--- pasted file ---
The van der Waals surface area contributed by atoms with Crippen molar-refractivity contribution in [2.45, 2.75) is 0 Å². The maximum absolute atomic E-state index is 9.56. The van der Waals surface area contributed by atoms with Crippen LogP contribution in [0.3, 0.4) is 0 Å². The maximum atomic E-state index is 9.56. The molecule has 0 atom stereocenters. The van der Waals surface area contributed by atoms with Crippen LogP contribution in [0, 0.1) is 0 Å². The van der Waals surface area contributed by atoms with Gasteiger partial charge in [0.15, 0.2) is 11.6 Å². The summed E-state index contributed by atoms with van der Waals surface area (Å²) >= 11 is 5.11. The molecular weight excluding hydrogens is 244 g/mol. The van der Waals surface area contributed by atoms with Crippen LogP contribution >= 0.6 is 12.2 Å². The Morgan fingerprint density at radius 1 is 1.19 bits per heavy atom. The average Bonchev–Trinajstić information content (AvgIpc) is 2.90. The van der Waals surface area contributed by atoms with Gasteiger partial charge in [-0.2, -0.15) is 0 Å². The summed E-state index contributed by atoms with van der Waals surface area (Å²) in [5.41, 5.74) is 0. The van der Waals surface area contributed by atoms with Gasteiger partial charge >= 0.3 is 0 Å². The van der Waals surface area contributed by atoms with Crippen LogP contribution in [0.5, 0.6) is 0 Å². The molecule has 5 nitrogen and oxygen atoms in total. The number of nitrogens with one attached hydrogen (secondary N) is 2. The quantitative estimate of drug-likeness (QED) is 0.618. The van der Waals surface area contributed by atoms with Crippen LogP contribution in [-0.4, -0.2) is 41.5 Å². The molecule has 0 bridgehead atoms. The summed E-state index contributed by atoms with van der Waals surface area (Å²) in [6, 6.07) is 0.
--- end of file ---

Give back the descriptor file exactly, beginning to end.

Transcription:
The van der Waals surface area contributed by atoms with Crippen molar-refractivity contribution in [2.45, 2.75) is 0 Å². The maximum absolute atomic E-state index is 9.56. The van der Waals surface area contributed by atoms with Crippen LogP contribution in [0.3, 0.4) is 0 Å². The maximum atomic E-state index is 9.56. The molecule has 0 atom stereocenters. The van der Waals surface area contributed by atoms with Crippen LogP contribution in [0, 0.1) is 0 Å². The van der Waals surface area contributed by atoms with Gasteiger partial charge in [0.15, 0.2) is 11.6 Å². The summed E-state index contributed by atoms with van der Waals surface area (Å²) >= 11 is 5.11. The molecular weight excluding hydrogens is 244 g/mol. The van der Waals surface area contributed by atoms with Crippen LogP contribution >= 0.6 is 12.2 Å². The Morgan fingerprint density at radius 1 is 1.19 bits per heavy atom. The average Bonchev–Trinajstić information content (AvgIpc) is 2.90. The van der Waals surface area contributed by atoms with Gasteiger partial charge in [-0.2, -0.15) is 0 Å². The summed E-state index contributed by atoms with van der Waals surface area (Å²) in [5.41, 5.74) is 0. The van der Waals surface area contributed by atoms with Gasteiger partial charge >= 0.3 is 0 Å². The van der Waals surface area contributed by atoms with Crippen LogP contribution in [0.5, 0.6) is 0 Å². The molecule has 5 nitrogen and oxygen atoms in total. The number of nitrogens with one attached hydrogen (secondary N) is 2. The quantitative estimate of drug-likeness (QED) is 0.618. The van der Waals surface area contributed by atoms with Crippen LogP contribution in [-0.4, -0.2) is 41.5 Å². The molecule has 0 bridgehead atoms. The summed E-state index contributed by atoms with van der Waals surface area (Å²) in [6, 6.07) is 0.